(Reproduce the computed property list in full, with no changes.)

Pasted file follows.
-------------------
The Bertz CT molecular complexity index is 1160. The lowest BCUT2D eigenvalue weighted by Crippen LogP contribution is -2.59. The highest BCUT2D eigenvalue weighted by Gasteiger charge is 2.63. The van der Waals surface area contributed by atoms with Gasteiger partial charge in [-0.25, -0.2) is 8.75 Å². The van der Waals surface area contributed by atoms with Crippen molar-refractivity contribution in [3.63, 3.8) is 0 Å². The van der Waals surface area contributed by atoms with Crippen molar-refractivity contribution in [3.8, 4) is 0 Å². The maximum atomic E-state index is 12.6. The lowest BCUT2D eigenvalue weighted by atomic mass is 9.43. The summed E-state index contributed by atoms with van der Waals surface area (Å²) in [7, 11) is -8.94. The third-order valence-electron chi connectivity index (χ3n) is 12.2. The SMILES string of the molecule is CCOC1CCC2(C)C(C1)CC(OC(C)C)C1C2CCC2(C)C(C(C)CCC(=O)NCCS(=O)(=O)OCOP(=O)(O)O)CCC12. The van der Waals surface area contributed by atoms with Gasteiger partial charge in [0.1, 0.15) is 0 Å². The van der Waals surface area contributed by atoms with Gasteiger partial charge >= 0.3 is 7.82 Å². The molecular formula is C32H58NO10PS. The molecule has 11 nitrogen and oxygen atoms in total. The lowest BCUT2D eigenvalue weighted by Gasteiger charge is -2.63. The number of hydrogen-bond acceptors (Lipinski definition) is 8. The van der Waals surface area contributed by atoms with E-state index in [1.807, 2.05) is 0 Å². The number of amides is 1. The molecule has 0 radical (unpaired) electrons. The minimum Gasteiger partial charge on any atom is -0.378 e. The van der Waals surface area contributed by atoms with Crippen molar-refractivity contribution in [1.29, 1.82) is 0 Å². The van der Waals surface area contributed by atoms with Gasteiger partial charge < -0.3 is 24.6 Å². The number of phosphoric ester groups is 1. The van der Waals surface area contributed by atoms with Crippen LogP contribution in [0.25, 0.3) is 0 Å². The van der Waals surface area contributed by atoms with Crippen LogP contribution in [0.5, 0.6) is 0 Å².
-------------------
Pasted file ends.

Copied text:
The Bertz CT molecular complexity index is 1160. The lowest BCUT2D eigenvalue weighted by Crippen LogP contribution is -2.59. The highest BCUT2D eigenvalue weighted by Gasteiger charge is 2.63. The van der Waals surface area contributed by atoms with Gasteiger partial charge in [-0.25, -0.2) is 8.75 Å². The van der Waals surface area contributed by atoms with Crippen molar-refractivity contribution in [3.63, 3.8) is 0 Å². The van der Waals surface area contributed by atoms with Crippen molar-refractivity contribution in [3.8, 4) is 0 Å². The maximum atomic E-state index is 12.6. The lowest BCUT2D eigenvalue weighted by atomic mass is 9.43. The summed E-state index contributed by atoms with van der Waals surface area (Å²) in [7, 11) is -8.94. The third-order valence-electron chi connectivity index (χ3n) is 12.2. The SMILES string of the molecule is CCOC1CCC2(C)C(C1)CC(OC(C)C)C1C2CCC2(C)C(C(C)CCC(=O)NCCS(=O)(=O)OCOP(=O)(O)O)CCC12. The van der Waals surface area contributed by atoms with Gasteiger partial charge in [0.1, 0.15) is 0 Å². The van der Waals surface area contributed by atoms with Gasteiger partial charge >= 0.3 is 7.82 Å². The molecular formula is C32H58NO10PS. The molecule has 11 nitrogen and oxygen atoms in total. The lowest BCUT2D eigenvalue weighted by Gasteiger charge is -2.63. The number of hydrogen-bond acceptors (Lipinski definition) is 8. The van der Waals surface area contributed by atoms with E-state index in [1.807, 2.05) is 0 Å². The number of amides is 1. The molecule has 0 radical (unpaired) electrons. The minimum Gasteiger partial charge on any atom is -0.378 e. The van der Waals surface area contributed by atoms with Crippen molar-refractivity contribution in [1.29, 1.82) is 0 Å². The van der Waals surface area contributed by atoms with Gasteiger partial charge < -0.3 is 24.6 Å². The number of phosphoric ester groups is 1. The van der Waals surface area contributed by atoms with Crippen LogP contribution in [0.25, 0.3) is 0 Å². The van der Waals surface area contributed by atoms with Crippen LogP contribution in [0.5, 0.6) is 0 Å².